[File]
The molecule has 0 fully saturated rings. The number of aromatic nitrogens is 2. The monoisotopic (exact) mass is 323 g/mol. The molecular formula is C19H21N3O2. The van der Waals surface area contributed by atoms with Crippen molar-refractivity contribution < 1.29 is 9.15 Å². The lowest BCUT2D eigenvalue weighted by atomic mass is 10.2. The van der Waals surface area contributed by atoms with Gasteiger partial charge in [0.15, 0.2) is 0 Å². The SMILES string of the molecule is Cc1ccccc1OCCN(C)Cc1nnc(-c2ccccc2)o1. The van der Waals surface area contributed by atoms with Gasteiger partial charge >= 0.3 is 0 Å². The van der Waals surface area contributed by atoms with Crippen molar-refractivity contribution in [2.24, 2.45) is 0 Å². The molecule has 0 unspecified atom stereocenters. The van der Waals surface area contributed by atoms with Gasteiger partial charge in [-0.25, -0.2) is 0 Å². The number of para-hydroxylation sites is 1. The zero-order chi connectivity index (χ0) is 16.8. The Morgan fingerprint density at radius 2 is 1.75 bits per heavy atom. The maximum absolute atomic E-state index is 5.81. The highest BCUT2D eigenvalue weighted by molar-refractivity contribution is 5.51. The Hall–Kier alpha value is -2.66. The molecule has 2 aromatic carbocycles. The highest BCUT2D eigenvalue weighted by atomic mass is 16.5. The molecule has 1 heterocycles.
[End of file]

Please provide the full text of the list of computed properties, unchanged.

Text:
The molecule has 0 fully saturated rings. The number of aromatic nitrogens is 2. The monoisotopic (exact) mass is 323 g/mol. The molecular formula is C19H21N3O2. The van der Waals surface area contributed by atoms with Crippen molar-refractivity contribution < 1.29 is 9.15 Å². The lowest BCUT2D eigenvalue weighted by atomic mass is 10.2. The van der Waals surface area contributed by atoms with Gasteiger partial charge in [0.15, 0.2) is 0 Å². The SMILES string of the molecule is Cc1ccccc1OCCN(C)Cc1nnc(-c2ccccc2)o1. The van der Waals surface area contributed by atoms with Gasteiger partial charge >= 0.3 is 0 Å². The van der Waals surface area contributed by atoms with Crippen molar-refractivity contribution in [2.24, 2.45) is 0 Å². The molecule has 0 unspecified atom stereocenters. The van der Waals surface area contributed by atoms with Gasteiger partial charge in [-0.25, -0.2) is 0 Å². The number of para-hydroxylation sites is 1. The zero-order chi connectivity index (χ0) is 16.8. The Morgan fingerprint density at radius 2 is 1.75 bits per heavy atom. The maximum absolute atomic E-state index is 5.81. The highest BCUT2D eigenvalue weighted by molar-refractivity contribution is 5.51. The Hall–Kier alpha value is -2.66. The molecule has 2 aromatic carbocycles. The highest BCUT2D eigenvalue weighted by atomic mass is 16.5. The molecule has 1 heterocycles.